The article opens with a brief overview of the provisions of the Treaty on the Eurasian Economic Union (EAEU) establishing the general principles and rules of competition. It further presents a detailed analysis of the main features and characteristics of the EAEU competition law. Among the issues discussed in this article is the direct effect and direct applicability of the general rules of competition, the relation between EAEU and national competition law provisions as well as the division of competence between the Eurasian Economic Commission and national competition authorities. The relevant features and provisions of EAEU competition law, such as the notion of 'coordination of economic activity' are analysed through the prism of the EAEU Court's advisory opinions. The authors also use a comparative approach drawing parallels and underlining the differences with EU law and the case law of the Court of Justice of the European Union (CJEU). Finally, the authors also examine the mechanisms of judicial protection available under EAEU law to economic entities in the field of competition law.
This book analyzes the state of global governance in the current geopolitical environment. It evaluates the main challenges and discusses potential opportunities for compromise in international cooperation. The book’s analysis is based on the universal criteria of global political stability and the UN framework of sustainable development. By examining various global problems, including global economic inequality, legal and political aspects of access to resources, international trade, and climate change, as well as the attendant global economic and political confrontations between key global actors, the book identifies a growing crisis and the pressing need to transform the current system of global governance. In turn, it discusses various instruments, measures and international regulation mechanisms that can foster international cooperation in order to overcome global problems.
Addressing a broad range of topics, e.g. the international environmental regime, global financial problems, issues in connection with the energy transition, and the role of BRICS countries in global governance, the book will appeal to scholars in international relations, economics and law, as well as policy-makers in government offices and international organizations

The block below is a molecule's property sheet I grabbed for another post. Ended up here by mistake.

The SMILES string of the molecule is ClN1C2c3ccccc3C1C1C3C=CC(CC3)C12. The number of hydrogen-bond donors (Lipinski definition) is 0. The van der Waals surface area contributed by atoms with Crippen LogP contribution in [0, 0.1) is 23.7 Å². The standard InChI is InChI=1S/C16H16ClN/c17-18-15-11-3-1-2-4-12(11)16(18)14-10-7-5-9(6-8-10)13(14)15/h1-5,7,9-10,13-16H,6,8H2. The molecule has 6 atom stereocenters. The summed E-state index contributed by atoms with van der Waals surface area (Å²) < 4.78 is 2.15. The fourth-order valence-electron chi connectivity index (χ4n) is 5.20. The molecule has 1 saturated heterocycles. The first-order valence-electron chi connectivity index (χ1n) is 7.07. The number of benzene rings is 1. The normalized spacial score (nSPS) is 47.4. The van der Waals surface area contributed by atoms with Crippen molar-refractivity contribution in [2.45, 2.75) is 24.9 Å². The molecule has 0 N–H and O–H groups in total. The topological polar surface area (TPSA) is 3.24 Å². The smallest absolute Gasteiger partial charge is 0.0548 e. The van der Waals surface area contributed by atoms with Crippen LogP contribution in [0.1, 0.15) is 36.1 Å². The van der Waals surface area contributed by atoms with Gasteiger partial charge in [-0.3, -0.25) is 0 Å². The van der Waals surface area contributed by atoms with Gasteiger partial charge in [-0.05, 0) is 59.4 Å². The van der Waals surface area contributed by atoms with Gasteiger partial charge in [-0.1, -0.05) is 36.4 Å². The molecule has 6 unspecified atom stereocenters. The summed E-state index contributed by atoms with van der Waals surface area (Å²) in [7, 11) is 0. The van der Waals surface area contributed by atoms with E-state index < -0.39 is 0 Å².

Since its establishment in 2015 the Court of the Eurasian Economic Union (the 'Court') has been largely seen as a mechanism for resolving disputes between governments or for interpreting the law of the Eurasian Economic Union (EAEU) in abstracto via its advisory opinions. As a result, its potential has been largely underutilized by economic entities despite a liberal locus standi and the possibility to challenge the validity of both individual acts (for instance, in the field of EAEU competition law) and regulatory acts of general application adopted by the Eurasian Economic Commission (EEC), including antidumping measures or even technical regulations. This article aims to discuss how the EAEU Court may help private actors to protect their rights and legitimate interests under EAEU law. It examines the different types of actions available to economic entities, the admissibility criteria and the consequences of the Court's judgements. As the analysis of the EAEU Court's case-law shows, the action for failure to act is of particular importance as it may be used by private entities as an indirect mechanism to enhance Member States' compliance with their obligations under EAEU law. Finally, the authors also address the issue of the sources of law that private actors could rely upon.
The USA is in the midst of a very difficult and protracted revision of its place in the international system. Its role as a global leader, a major pillar of international security and centre of the global economic and political order is unsustainable and is increasingly rejected from both outside and within. Adapting to this new role will not be linear and will develop at different paces in different regions. In the middle term, it will proceed with a harsh and prolonged confrontation with Russia and China as well as with a substantial increase in the US foreign policy unilateralism. The latter will fluctuate from administration to administration, but the common denominator will be a less multilateralist and benign approach than that in the Obama era. Because the USA remains the most powerful player militarily, and diplomatically, retains the dominant position in global finance and has been the centrepiece of the prevailing global governance system for decades, both the international order and global governance will suffer negative consequences until the USA completes its transition to new modalities of participation in the international system. Only when the USA finally accepts rules for equal relations with the other poles can a new international order and a new pattern of global governance emerge.